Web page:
If the extensor tendons are severed by incisions in the back of the hand, the stretching of the finger with respect to the metacarpal (metacarpus) may be made impossible.
In case of incomplete tears of the extensor tendons, the doctor applies a finger splint.
In the case of a complete rupture, the tendon ends are reunited as part of an operation.
If there is a considerable restriction of finger movement, the scar tissue may have to be surgically removed.
A bruise or contusion occurs when subjected to force by a blunt object, in which no skin injuries occur, but a bruise in the soft tissue of the hand.
In the accident, blood vessels of the hand and fingers are injured; the accumulated blood leads to the formation of bruises, even if tendons, muscles and bones remain undamaged.
A bruise can result from an explosion, sprain or fracture.
The entire upper limb should be examined.
The following aspects must be taken into account when making a diagnosis:
- Color changes
- Surgical and non-surgical scars
- Asymmetry of the hands
- Misstealing that indicates a dislocation
- Differences in the bending/stretching movement of the relaxed hand: the relaxed hand is slightly bent.
- The fingers of both hands must have approximately the same degree of flexion.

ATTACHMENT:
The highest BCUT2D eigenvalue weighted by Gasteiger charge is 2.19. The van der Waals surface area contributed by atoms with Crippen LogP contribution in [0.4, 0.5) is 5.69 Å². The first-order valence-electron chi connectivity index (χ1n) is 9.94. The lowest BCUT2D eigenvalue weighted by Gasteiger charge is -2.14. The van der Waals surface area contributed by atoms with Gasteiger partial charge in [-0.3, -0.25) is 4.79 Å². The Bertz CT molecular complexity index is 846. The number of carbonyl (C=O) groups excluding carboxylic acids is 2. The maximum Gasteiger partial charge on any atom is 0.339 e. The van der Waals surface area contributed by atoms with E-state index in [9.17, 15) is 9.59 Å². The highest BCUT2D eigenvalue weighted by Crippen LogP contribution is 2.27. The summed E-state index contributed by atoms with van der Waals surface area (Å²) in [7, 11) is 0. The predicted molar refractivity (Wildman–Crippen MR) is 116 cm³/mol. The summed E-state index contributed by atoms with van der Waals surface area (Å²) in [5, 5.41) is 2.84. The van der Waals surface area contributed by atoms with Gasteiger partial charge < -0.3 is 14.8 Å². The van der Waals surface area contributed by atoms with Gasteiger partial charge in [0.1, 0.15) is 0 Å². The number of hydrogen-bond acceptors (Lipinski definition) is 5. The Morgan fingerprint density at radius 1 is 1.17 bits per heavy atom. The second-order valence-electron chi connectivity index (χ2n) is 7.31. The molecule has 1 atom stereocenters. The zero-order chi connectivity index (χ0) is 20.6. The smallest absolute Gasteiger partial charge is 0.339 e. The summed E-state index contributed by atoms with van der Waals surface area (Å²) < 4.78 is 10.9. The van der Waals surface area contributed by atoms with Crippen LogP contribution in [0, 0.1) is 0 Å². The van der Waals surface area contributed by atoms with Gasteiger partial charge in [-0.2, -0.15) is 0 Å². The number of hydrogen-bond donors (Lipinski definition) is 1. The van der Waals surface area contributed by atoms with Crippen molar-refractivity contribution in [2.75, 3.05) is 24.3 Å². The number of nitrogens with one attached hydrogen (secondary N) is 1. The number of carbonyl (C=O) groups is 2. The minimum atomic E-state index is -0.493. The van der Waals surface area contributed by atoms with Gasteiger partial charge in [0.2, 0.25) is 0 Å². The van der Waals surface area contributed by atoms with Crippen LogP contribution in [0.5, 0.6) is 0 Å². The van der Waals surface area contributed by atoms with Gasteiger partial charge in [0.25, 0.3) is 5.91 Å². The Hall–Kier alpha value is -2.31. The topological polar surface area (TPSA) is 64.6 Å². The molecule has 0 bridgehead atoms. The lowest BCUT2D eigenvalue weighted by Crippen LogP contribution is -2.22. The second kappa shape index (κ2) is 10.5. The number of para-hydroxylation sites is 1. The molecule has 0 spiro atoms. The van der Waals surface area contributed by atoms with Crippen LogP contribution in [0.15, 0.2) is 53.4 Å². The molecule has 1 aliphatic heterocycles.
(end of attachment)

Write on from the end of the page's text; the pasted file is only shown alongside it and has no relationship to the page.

Usually, the little finger is more bent than the others; if a clear difference in flexion is visible, the examiner must suspect a tendon injury.
A loss of sensitivity of the skin indicates a nerve injury.
A depression above the ball of the thumb is a sign of the dislocation of the thumb joint.
The range of motion of the shoulder, elbow and all joints of the hand must be controlled. It should also be checked whether the active and passive rotation of the forearm (pronation and supination) is possible.
The force during the handshake and the thumb-index finger “pliers” must be checked.
Treatment of finger injury
- Ice pack (wrapped in a cloth) to stop bleeding and decongestion, even better is the immersion of the hand in a bowl of cold water (about 15 °).
- If there is no container, the fingers can also be held under a running tap.
- To relieve bleeding and swelling:
- apply pressure bandage,
- Elevation of the hand above the heart.
An improvement of the symptoms usually occurs after 2-3 days.
Otherwise, a doctor should be consulted.
The orthopedist may order an X-ray examination to determine if there are fractures.